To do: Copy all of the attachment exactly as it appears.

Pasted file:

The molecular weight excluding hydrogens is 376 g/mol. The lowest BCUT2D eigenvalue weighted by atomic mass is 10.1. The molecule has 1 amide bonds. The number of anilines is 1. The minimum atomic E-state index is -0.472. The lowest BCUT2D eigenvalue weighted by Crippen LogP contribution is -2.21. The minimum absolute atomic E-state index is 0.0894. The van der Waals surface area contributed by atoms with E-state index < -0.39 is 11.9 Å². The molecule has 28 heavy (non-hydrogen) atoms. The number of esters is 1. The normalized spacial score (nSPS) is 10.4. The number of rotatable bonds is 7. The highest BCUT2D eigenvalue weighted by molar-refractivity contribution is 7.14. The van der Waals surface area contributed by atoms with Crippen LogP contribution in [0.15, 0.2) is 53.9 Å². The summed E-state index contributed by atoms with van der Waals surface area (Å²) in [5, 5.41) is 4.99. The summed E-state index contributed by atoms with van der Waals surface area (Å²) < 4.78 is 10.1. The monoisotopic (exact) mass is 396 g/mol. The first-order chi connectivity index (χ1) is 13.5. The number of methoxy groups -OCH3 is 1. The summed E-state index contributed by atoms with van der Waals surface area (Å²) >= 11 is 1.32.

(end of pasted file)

The molecular weight excluding hydrogens is 376 g/mol. The lowest BCUT2D eigenvalue weighted by atomic mass is 10.1. The molecule has 1 amide bonds. The number of anilines is 1. The minimum atomic E-state index is -0.472. The lowest BCUT2D eigenvalue weighted by Crippen LogP contribution is -2.21. The minimum absolute atomic E-state index is 0.0894. The van der Waals surface area contributed by atoms with E-state index < -0.39 is 11.9 Å². The molecule has 28 heavy (non-hydrogen) atoms. The number of esters is 1. The normalized spacial score (nSPS) is 10.4. The number of rotatable bonds is 7. The highest BCUT2D eigenvalue weighted by molar-refractivity contribution is 7.14. The van der Waals surface area contributed by atoms with Crippen LogP contribution in [0.15, 0.2) is 53.9 Å². The summed E-state index contributed by atoms with van der Waals surface area (Å²) in [5, 5.41) is 4.99. The summed E-state index contributed by atoms with van der Waals surface area (Å²) < 4.78 is 10.1. The monoisotopic (exact) mass is 396 g/mol. The first-order chi connectivity index (χ1) is 13.5. The number of methoxy groups -OCH3 is 1. The summed E-state index contributed by atoms with van der Waals surface area (Å²) >= 11 is 1.32.